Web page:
In particular, IFS examined twelve different opinions or dissents joined or written by Judge Kavanaugh in a four-part analysis:
- The Free Speech Record of Judge Brett Kavanaugh, Part I
- Part II: More on Judge Brett Kavanaugh’s Campaign Finance Opinions
- Part III: Judge Brett Kavanaugh Joins Pro-Speech Opinion Upholding Rights of Protesters
- Part IV: Judge Brett Kavanaugh Authors Pro-Speech Dissents in Two Communications Act Cases
Most notable among these decisions was EMILY’s List v. FEC. Judge Kavanaugh ruled that nonprofits such as EMILY’s List, a pro-choice, partisan nonprofit dedicated to electing pro-choice Democratic female candidates for office, ought to have “the right to spend unlimited money to support their preferred candidates” and “receive full First Amendment protection.” This opinion preceded and foreshadowed the critical free political speech cases, Citizens United and SpeechNow.org (another opinion joined by Judge Kavanaugh).
There were cases where Judge Kavanaugh upheld as constitutional some restrictions on political speech — most notably in Bluman v. FEC (which upheld a ban on foreign contributions to candidates) and in Wagner v. FEC (which upheld a ban on contributions to candidates by federal contractors). Even in cases where IFS disagrees with the outcome, Judge Kavanaugh engaged in serious First Amendment analysis to determine that the government has a compelling governmental interest in regulating speech and that the law is narrowly tailored.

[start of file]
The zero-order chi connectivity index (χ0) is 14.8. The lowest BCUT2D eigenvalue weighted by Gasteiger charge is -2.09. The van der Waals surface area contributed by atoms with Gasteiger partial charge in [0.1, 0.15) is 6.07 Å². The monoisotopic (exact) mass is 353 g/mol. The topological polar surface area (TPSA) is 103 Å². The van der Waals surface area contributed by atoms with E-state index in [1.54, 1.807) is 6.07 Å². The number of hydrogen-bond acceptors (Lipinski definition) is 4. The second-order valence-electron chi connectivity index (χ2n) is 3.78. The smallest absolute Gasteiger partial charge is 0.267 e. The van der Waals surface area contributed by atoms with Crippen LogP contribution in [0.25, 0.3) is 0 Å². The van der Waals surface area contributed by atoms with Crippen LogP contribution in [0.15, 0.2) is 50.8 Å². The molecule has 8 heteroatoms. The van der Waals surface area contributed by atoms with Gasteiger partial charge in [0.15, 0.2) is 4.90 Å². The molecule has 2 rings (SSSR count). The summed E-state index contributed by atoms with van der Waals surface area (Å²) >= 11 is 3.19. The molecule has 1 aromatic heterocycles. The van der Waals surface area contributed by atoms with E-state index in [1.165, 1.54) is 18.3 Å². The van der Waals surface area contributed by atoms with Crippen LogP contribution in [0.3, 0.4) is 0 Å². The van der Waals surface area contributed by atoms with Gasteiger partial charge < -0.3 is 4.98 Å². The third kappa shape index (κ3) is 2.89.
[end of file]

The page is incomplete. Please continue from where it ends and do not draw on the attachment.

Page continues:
Judge Kavanaugh also showed broad support for speech rights outside of the campaign context. In Boardley v. U.S. Department of the Interior, Kavanaugh ruled that National Park Service rules requiring permits were too broad and overly restrictive of the First Amendment rights to associate and protest. In U.S. Telecom Association v. FCC and Cablevision Systems Corp. v. FCC, Kavanaugh defended a free and open internet from potential regulation. In these decisions, Judge Kavanaugh appears to see the importance of the freedom of speech both in what one says and what one chooses not to say. The same is true for freedom of association. Both views — the right to speak and the right to not be compelled to speak — are at the heart of the First Amendment.
Anti-speech activists have seriously and deliberately misconstrued Judge Kavanaugh’s record in an effort to derail his nomination. Most oddly, they’ve attacked his opinion in Bluman, which prohibited foreign contributions to candidates and parties, as being pro-foreign interference in our elections. Their argument is that Kavanaugh did not go further in the opinion to cover a broad range of First Amendment activity not at issue in the case. As IFS chairman Bradley A. Smith explained in an op-ed for National Review, “Not only is this insane legal reasoning, but it is Kavanaugh’s critics who are adopting the extreme view… In cooler times, Kavanaugh would be praised for his restraint in not reaching out to decide matters not before the court.” For a thorough debunking of the many misinterpretations of Kavanaugh’s record, see Smith’s longer analysis here.